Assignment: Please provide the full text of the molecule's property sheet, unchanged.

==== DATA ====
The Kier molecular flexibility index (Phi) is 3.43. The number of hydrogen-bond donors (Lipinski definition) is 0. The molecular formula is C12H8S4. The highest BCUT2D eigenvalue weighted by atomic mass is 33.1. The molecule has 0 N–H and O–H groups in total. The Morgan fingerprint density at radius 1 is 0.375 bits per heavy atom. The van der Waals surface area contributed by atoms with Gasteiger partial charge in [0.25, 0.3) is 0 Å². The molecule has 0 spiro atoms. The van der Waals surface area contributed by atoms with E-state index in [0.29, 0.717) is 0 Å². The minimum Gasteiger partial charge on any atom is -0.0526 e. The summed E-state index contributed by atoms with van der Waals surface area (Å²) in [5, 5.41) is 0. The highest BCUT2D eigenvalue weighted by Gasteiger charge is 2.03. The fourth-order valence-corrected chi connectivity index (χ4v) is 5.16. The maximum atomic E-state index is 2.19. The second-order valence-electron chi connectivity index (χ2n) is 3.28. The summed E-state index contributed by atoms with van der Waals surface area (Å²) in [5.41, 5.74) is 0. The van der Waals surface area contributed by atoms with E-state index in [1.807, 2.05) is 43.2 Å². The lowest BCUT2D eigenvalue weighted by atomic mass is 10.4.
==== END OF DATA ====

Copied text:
The Kier molecular flexibility index (Phi) is 3.43. The number of hydrogen-bond donors (Lipinski definition) is 0. The molecular formula is C12H8S4. The highest BCUT2D eigenvalue weighted by atomic mass is 33.1. The molecule has 0 N–H and O–H groups in total. The Morgan fingerprint density at radius 1 is 0.375 bits per heavy atom. The van der Waals surface area contributed by atoms with Gasteiger partial charge in [0.25, 0.3) is 0 Å². The molecule has 0 spiro atoms. The van der Waals surface area contributed by atoms with E-state index in [0.29, 0.717) is 0 Å². The minimum Gasteiger partial charge on any atom is -0.0526 e. The summed E-state index contributed by atoms with van der Waals surface area (Å²) in [5, 5.41) is 0. The highest BCUT2D eigenvalue weighted by Gasteiger charge is 2.03. The fourth-order valence-corrected chi connectivity index (χ4v) is 5.16. The maximum atomic E-state index is 2.19. The second-order valence-electron chi connectivity index (χ2n) is 3.28. The summed E-state index contributed by atoms with van der Waals surface area (Å²) in [5.41, 5.74) is 0. The van der Waals surface area contributed by atoms with E-state index in [1.807, 2.05) is 43.2 Å². The lowest BCUT2D eigenvalue weighted by atomic mass is 10.4.